The Glashedy routing is intertwined with the Old course, the holes weaving their way through the wild dunes. It’s a supremely challenging golf course which stretches out more than 7,200 yards, with nine brutal par fours in excess of 400 yards. You really do need to be on top of your game to play to handicap. The huge greens, with some frightening undulations, are well protected by bunkers; three putting can be alarmingly frequent.
The Glashedy links is certainly good enough and long enough to hold important championships and already it has hosted the North West of Ireland Open. It would be fascinating on a windy day to watch the very best professionals stretched to their absolute limit on this wild and challenging links course. Surely the Glashedy links must be a contender for a future Irish Open Championship.
Pat Ruddy provided the following update at the start of 2017: "Upgrade work has been carried out on the Glashedy course, where a bid to host the Irish Open is in the offing. New additions include championship tees (adding 40 yards and slightly angled lines) on the 2nd and 9th holes and new fairway bunkers on the left of the 1st and 3rd."
On the final Sunday of the 2017 Irish Open at Portstewart Golf Club it was announced that Ballyliffin's Glashedy course would stage the 2018 Irish Open, which Scotland's Russell Knox won after beating New Zealand's Ryan Fox in a play-off.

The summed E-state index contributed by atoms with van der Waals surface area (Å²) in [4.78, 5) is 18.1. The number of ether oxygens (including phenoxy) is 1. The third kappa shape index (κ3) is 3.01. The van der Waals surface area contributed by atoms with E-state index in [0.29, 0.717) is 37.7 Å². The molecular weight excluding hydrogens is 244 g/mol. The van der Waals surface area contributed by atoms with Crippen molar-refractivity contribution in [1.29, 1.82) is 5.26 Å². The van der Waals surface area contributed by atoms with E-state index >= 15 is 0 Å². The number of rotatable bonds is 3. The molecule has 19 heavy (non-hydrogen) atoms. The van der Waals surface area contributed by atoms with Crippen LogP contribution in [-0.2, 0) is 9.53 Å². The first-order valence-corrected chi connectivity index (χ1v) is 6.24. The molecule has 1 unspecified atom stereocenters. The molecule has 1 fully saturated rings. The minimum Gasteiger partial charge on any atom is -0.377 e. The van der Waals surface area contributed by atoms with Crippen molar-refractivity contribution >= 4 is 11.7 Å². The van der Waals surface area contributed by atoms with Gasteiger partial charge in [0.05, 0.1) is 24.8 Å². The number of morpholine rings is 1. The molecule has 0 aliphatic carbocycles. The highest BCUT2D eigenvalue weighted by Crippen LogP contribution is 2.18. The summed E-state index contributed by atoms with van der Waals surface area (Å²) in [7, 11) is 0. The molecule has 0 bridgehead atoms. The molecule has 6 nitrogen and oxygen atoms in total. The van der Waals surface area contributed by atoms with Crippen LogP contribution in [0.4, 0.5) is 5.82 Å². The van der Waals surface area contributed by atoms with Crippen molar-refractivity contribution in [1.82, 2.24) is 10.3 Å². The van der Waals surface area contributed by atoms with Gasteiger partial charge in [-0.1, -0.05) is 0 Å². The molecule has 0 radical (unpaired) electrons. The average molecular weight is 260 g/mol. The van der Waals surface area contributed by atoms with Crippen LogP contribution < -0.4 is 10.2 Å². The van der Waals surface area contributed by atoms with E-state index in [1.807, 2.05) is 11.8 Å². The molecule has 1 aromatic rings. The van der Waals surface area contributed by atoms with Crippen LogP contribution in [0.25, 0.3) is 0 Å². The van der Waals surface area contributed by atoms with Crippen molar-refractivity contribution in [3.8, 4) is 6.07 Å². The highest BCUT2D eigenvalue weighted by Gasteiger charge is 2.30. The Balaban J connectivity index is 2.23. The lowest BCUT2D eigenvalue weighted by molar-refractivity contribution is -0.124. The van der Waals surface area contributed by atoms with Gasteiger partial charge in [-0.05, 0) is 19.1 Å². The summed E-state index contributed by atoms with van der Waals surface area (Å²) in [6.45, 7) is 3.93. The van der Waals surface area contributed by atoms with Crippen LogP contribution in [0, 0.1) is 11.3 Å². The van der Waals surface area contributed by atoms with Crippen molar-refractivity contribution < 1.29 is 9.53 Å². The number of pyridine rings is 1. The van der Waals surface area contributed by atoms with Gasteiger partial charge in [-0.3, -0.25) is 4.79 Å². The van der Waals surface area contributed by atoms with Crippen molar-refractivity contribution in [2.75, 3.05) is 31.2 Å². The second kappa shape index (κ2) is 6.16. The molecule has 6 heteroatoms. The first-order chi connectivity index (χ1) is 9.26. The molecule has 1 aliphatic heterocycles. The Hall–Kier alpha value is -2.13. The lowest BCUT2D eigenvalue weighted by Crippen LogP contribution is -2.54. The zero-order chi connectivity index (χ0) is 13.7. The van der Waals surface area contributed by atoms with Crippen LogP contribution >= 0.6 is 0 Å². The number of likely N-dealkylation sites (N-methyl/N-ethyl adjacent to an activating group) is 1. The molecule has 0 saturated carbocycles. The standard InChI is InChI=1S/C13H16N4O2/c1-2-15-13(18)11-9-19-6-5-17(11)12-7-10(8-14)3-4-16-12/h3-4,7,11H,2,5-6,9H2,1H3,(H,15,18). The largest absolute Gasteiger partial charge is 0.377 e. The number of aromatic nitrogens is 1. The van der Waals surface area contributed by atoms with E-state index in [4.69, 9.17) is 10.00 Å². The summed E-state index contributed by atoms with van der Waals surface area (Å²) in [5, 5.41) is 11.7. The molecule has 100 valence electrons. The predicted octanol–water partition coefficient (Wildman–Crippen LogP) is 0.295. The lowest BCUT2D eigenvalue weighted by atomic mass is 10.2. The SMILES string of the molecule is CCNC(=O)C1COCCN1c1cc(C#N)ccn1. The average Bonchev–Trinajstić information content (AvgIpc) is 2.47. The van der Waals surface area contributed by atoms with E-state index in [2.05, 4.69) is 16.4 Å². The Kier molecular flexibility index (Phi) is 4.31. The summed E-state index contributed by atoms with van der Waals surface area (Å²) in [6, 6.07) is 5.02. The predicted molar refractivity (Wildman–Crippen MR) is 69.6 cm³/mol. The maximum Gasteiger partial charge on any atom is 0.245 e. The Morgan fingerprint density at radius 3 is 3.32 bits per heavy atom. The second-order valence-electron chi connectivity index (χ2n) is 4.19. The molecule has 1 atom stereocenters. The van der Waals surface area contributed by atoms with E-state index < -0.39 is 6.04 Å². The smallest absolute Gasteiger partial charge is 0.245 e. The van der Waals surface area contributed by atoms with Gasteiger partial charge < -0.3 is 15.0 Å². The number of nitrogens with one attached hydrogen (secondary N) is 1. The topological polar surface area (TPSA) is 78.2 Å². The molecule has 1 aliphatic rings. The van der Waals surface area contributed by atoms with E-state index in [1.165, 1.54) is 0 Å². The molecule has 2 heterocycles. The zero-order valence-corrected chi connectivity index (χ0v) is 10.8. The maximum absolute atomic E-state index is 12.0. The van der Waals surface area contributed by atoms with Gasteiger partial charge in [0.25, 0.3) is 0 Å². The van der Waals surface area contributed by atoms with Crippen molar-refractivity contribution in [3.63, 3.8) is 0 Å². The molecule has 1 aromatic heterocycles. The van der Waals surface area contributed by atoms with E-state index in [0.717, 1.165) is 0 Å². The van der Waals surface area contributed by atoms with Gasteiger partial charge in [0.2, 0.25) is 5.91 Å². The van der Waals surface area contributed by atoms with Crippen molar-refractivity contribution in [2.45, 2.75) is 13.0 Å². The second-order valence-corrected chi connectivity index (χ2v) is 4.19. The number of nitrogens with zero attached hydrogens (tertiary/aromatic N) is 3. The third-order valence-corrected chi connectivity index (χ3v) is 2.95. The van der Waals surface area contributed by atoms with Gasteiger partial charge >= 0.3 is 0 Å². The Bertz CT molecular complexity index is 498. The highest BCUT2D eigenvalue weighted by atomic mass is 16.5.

First off, a couple of words about the location, it's arresting, wild, charming and stunningly beautiful. And the course is not bad either. You can certainly tell that it's a new course, but that really doesn't matter. The holes are laid out intelligently, making good use of the natural lie of the land (although I'm sure the earth moved here). We played on a calm day (two club wind) from the gold markers (6,897 yards) and we found the Glashedy a manageable test...play off the black tees only if you're feeling masochistic! I think there's 17 excellent/good holes here and one (the 7th) which seems out if place. Fantastic clubhouse and a genuine warm Irish welcome. Ballyliffin is not to be missed.
I've played the Glashedy twice in the last twelve months and both times it has been blowing a gale from the Atlantic – next stop N.America! A good number of the holes on the course have been carved into the towering dunes; you play away from the clubhouse into the sand hills (where the view from the 7th tee box is used for that photo used in full page adverts for the Irish Tourist Board extolling you to play golf in Ireland) then return to the clubhouse to play the back nine, which again rise into the dunes before returning a second time to home.
It really is a roller coaster of a links, and long too if played off the black tees measuring 7226 yards. The two par threes at the top of the dunes are wonderfully exhilarating to play and a favourite of mine is the long par 5 13th, uphill all the way to a wickedly contoured green guarded by a bunker that gobbles up imprecise third shots.
The welcome in the clubhouse is exceptional, its very informal and the craic will flow over a pint or two of Guinness.